William Booth, a Methodist minister, founded the Christian Mission in London on July 5, 1865. This became The Salvation Army in 1878 as it took on a quasi-military style, with an emphasis on personal holiness, temperance and marching bands of supporters.

20th century

Chinese evangelic church in Madrid, Spain, a traditionally Catholic nation.

Evangelicals today are as varied as ever. Some work entirely within their own denominations; others pay less heed to denominational differences and may be members of less formal and locally-based, independent churches. Some churches have grown to large sizes, often called megachurches. There is a long-standing evangelical tradition of practical assistance (e.g. medical, educational) along with the gospel as ministry, though some will eschew attempts to influence society by means other than the gospel.

Others, particularly in the USA, engage in attempts at social improvement through political means. Evangelical activism might be expressed in literacy training, inner-city relief and food banks, adoption agencies, marriage counseling and spousal abuse mediation, day-care centers for children, and counsel and care for unwed mothers, or any number of other help and advocacy works. The popular perception seems to locate all of evangelicalism on the 'right' of political controversies like abortion and same-sex marriage or civil unions. This supposed uniformity is not actually the case though there is some correspondence between theological/religious conservatism and social conservatism.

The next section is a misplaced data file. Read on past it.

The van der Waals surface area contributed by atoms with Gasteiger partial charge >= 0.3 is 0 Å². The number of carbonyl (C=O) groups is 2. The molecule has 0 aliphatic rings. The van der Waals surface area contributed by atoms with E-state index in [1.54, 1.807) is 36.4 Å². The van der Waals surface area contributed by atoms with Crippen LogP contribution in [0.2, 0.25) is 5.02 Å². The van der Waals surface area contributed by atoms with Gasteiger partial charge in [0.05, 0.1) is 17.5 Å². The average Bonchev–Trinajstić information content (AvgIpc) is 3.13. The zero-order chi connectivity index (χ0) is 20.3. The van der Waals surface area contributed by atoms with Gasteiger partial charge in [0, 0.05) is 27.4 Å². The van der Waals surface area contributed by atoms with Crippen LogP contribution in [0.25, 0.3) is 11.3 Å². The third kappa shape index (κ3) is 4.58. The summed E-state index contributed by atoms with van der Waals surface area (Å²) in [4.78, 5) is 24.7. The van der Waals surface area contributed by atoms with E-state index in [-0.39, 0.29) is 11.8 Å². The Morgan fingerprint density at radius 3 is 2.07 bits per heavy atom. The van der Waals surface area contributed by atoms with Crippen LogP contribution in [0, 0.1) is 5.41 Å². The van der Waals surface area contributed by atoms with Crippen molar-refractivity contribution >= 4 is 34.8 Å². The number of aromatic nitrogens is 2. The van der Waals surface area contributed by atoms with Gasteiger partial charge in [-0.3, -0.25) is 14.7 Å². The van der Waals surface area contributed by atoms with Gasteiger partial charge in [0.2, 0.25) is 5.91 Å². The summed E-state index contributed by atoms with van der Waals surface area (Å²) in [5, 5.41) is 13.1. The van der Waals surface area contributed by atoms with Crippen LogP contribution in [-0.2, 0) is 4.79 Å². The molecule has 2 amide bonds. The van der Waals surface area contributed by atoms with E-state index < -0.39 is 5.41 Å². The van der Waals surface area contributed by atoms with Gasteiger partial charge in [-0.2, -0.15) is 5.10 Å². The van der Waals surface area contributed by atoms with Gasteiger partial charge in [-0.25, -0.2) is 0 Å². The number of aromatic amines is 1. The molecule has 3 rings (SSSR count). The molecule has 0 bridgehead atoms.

Within the broad denominations (often called "mainline denominations") evangelical movements are organizing within various structures, which are often referred to as the Confessing Movement. The theological call for the mainline churches to return to their evangelical roots is known as Paleo-Orthodoxy, especially within Methodism, where Thomas Oden is one of its best known spokesmen.